Title:
Biochip and method for manufacturing the same
United States Patent 8962301
Abstract:
A biochip and a method for manufacturing the same are provided. The biochip can increase a surface area on which biomaterials can be immobilized and improve efficiency of reaction. The biochip includes: a substrate; a coating layer formed on the substrate; and a nanoparticle immobilized on the substrate by the coating layer, a material to be bound to a target material being attached on a surface of the nanoparticle.


Inventors:
Lee, Nae Rym (Cheonan-si, KR)
Application Number:
13/252634
Publication Date:
02/24/2015
Filing Date:
10/04/2011
Assignee:
Intellectual Discovery Co., Ltd. (Seoul, KR)
Primary Class:
Other Classes:
427/201, 427/204, 435/176, 977/702
International Classes:
C12M1/00; G01N33/02; G01N33/543
View Patent Images:
Other References:
Farzana Darain et al., “On-chip detection of myoglobin based on fluorescence”, Biosensors and Bioelectronics, pp. 1744-1750, vol. 24, 2008, Elsevier B.V.
Primary Examiner:
Fox, Allison
Assistant Examiner:
Fernandez, Susan E.
Attorney, Agent or Firm:
H.C. Park & Associates, PLC
Claims:
What is claimed is:

1. A biochip, comprising: a substrate; a silica coating layer disposed on the substrate and comprising silica particles; nanoparticles attached to the substrate by the silica coating layer; and a target binding material attached to the nanoparticles, wherein the silica coating layer is formed by coating the substrate with silica sol comprising silica particles that each have a diameter of 5 to 50 nm.

2. The biochip of claim 1, wherein the substrate is formed of at least one of silicon, glass, metal, inorganic material, polymer, and high molecular weight material.

3. The biochip of claim 1, wherein the substrate comprises one or more selected from the group consisting of poly(dimethylsiloxane) (PDMS), poly(methyl methacrylate) (PMMA), cyclic olefin copolymer (COC), polycarbonate (PC), polyamide (PA), polyethylene (PE), polypropylene (PP), polyphenylene ether (PPE), polystyrene (PS), polyoxymethylene (POM), polyetheretherketone (PEEK), polytetrafluoroethylene (PTFE), polyvinyl chloride (PVC), polyvinylidene fluoride (PVDF), polybutylene terephthalate (PBT), fluorinated ethylene propylene (FEP), and perfluor alkoxyalkane (PFA).

4. The biochip of claim 1, wherein the silica particles are smaller than the nanoparticles.

5. The biochip of claim 1, wherein the nanoparticles comprise silica nanoparticles.

6. The biochip of claim 1, wherein the nanoparticles each have a diameter of 100 to 800 nm.

7. The biochip of claim 1, further comprising a biomaterial specifically bound to the target binding material, wherein the biomaterial is at least one of an antibody, an enzyme, a protein, DNA, RNA, PNA, a nucleic acid, and a oligopeptide.

8. A method for manufacturing a biochip, comprising: coating a substrate with a silica sol comprising silica particles that each have a diameter of 5 to 50 nm to form a silica coating layer; attaching nanoparticles to the silica coating layer; and attaching a target binding material to the nanoparticles.

9. The method of claim 8, wherein the coating of the substrate comprises drop-casting, a dip-coating, and syringe pump injection.

10. The method of claim 8, further comprising drying the silica coating layer before attaching the nanoparticles.

11. The method of claim 8, wherein the attaching of the nanoparticles comprises positioning the nanoparticles using a pipette or an ink-jet printing method.

12. The method of claim 8, wherein the substrate comprises one or more selected from the group consisting of poly(dimethylsiloxane) (PDMS), poly(methyl methacrylate) (PMMA), cyclic olefin copolymer (COC), polycarbonate (PC), polyamide (PA), polyethylene (PE), polypropylene (PP), polyphenylene ether (PPE), polystyrene (PS), polyoxymethylene (POM), polyetheretherketone (PEEK), polytetrafluoroethylene (PTFE), polyvinyl chloride (PVC), polyvinylidene fluoride (PVDF), polybutylene terephthalate (PBT), fluorinated ethylene propylene (FEP), and perfluor alkoxyalkane (PFA).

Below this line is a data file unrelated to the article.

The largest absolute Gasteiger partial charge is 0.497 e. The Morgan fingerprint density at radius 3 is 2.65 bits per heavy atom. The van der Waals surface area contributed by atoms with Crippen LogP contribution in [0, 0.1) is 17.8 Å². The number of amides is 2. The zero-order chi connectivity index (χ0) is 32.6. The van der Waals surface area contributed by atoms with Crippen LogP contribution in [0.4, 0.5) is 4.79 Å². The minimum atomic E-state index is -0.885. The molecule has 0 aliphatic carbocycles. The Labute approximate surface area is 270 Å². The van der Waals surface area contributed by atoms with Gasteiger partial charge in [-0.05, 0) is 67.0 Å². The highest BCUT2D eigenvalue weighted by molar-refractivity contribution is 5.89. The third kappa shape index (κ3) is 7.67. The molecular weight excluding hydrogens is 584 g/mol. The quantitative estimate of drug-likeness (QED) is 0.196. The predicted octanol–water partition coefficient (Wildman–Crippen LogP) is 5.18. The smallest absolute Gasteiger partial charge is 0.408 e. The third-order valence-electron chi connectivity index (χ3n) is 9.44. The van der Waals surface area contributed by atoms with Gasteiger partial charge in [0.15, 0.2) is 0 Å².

13. The method of claim 8, wherein the nanoparticles comprise silica nanoparticles that each have a diameter of 100 to 800 nm.

14. The method of claim 8, further comprising reacting the target binding material with a biomaterial.

15. The method of claim 14, wherein the biomaterial comprises at least one of an antibody, an enzyme, a protein, DNA, RNA, PNA, a nucleic acid, and an oligopeptide, capable of specifically binding to the target binding material.

Description:

CROSS-REFERENCE TO RELATED APPLICATIONS

This application claims the benefit of priorities of Korean Patent Application No. 10-2010-0099691 filed on Oct. 13, 2010, and Korean Patent Application No. 10-2011-0015705 filed on Feb. 22, 2011, all of which are incorporated by reference in their entirety herein.

BACKGROUND OF THE INVENTION

1. Field of the invention

The present invention relates to a biochip and a method for manufacturing the same, and more particularly to a biochip used in various fields including analysis of gene expression and gene defects, analysis of protein distribution, disease diagnosis, new drug discovery, and the like, by using biochemical reactions between target materials and biomaterials.

2. Related Art

In manufacturing a substrate for a biochip, silicon or quartz glass has been generally used, and metal, inorganic material, or a polymer material also has been gradually used. A manufacturing process of a plastic chip, which is being recently researched, is slightly different from a manufacturing process of a glass chip or a PDMS chip. The manufacturing process of the plastic chip requires a mold, like the manufacturing process of the PDMNS chip. A mold of the plastic chip is formed of a hard material, such as Si, glass, metal, unlike an SU-8 mold. The mold of the plastic chip is formed through a photolithography process, an etching process, and the like. In addition, a hot embossing process, where the manufactured mold of the plastic chip is used to imprint patterns on a thermoplastic substrate, such as PMMA, is performed. The pattern-imprinted thermoplastic substrate and a plastic flat plate are bound to each other, thereby finally completing the plastic chip. The advantages of the hot embossing process are that the manufacturing method is simple and the manufacturing cost is reduced since the patterns are repetitively imprinted by using the mold. However, the plastic chip manufactured by the above method has a problem in view of surface modification, which is necessary for immobilizing biomaterials on a chip surface thereof. In other words, the plastic chip of the prior art immobilizes a slight amount of biomaterial on the chip surface thereof, and thus is unsuitable for use in analyzing low concentration of specimens.